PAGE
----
Finishing Options for Photobooks
The ability to create a professional-quality photobook at a reasonable cost came about fairly recently. Photographic-quality, high-speed digital printers were not around in the 90’s, and the HP Indigo press was really the first technology that enabled a consumer market for personalized photobooks.
Then came finishing, and there are many finishing challenges unique to photobooks. The first being the panorama view. When you open a photobook, you want to see the “spread” or the panorama of a landscape-oriented photo laid out seamlessly on two pages. No gaps please! This means the book must lay totally flat. This dictates a different binding approach than your normal perfect-bound book, and it can be achieved in a number of ways. Then there is the longevity factor. Consumers expect high-quality photobooks to last. The best example being the wedding album. This is perhaps the most personal photobook, which captures a major life event, and is expected to last a lifetime (or more).
There are two basic methods for making high-quality, archival photobooks. The two methods are lay flat, and flush mount. Lay flat uses archival album paper, which is typically UV-coated. This paper is quite heavy, typically 100-lb. weight. The page is printed as a two-page spread and creased in the middle. In effect, it becomes a signature. These are then edge-glued together to form a book block. The result is a true lay-flat book. Another variation on lay flat is the insertion of cardboard between the photo sheets. The board and sheets are glued together using hotmelt.
Flush mounting takes it a step further by gluing the photo (which may be printed on a silver halide photo paper) to an archival-quality board. PVC has been used as a board material, but some firms are moving away from this because it releases plasticizers over time. The combined photo-board is then glued together to create a book block. Flush mounting yields a heavy, durable photobook, and was originally developed for wedding albums. Both types of book blocks still need a high-quality case, and “high-quality” typically means leather in many cases.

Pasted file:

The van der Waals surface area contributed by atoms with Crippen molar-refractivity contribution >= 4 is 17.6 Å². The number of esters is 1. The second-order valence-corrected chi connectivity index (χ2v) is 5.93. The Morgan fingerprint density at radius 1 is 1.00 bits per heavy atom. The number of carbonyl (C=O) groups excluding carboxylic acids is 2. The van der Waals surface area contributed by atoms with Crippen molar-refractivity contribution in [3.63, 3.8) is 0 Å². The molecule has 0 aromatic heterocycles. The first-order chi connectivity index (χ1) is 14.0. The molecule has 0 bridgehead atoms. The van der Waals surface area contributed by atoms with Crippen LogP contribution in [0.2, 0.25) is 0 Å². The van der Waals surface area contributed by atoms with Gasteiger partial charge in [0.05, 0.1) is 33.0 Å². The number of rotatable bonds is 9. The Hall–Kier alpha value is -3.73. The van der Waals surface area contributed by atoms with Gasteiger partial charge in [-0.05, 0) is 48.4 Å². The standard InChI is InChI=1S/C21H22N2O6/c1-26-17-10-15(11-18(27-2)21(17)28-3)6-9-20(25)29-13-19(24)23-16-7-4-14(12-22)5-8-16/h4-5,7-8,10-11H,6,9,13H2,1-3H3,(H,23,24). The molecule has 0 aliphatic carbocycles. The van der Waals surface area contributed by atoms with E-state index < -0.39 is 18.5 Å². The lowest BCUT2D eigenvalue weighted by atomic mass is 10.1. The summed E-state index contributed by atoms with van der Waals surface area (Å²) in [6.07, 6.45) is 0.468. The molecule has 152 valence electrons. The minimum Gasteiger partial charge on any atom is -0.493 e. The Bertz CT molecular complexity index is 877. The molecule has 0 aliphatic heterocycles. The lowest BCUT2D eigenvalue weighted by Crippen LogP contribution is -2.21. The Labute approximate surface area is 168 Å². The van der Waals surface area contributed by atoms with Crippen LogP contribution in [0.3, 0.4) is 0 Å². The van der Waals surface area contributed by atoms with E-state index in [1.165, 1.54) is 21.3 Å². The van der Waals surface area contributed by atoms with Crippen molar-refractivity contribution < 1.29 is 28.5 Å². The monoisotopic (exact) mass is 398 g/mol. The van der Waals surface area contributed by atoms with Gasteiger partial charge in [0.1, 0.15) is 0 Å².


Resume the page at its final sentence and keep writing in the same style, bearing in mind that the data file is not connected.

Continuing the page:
One could picture a roomful of craftspeople gluing and mounting these albums, but in fact, the process has become highly automated. At the “high end” are two Swiss firms, Photobook Technology, and Imaging Solutions. Both specialize in the photo finishing and photobook industry. Both turn out a full line of some unique systems. Photobook Technology’s Mitabook is a horizontal casing-in system for photobooks. The conventional method for hard-cover casing-in uses a “wing” which is a vertical metal blade upon which the book block is placed. The wing transports the block though a cold-glue adhesive system and the case is then applied and pressed onto the block.
Mitabook transports the block and case horizontally, applying hot-melt to the case, then marrying block-to-case and closing and pressing the case onto the block. A unique and clever design.
Imaging Solutions FastBook Professional can produce either lay-flat or flush mounted book blocks in spreads of up to 36” and at 1,000 finished sheets per hour. IS also makes its FastBooklet system for small-format books (Instagram format) which can produce 160, 24-page softcover books per hour.
There is a wide range of finishing automation for photobooks of all quality levels. But larger machines are not inexpensive and a photo book printer needs adequate volume to justify the capital expense. And this leads to the question of demand. Is the market growing, stagnant, or declining? In today’s environment where there’s a decent camera in every mobile phone, will consumers choose to spend more on high-quality printed records of life’s memorable moments?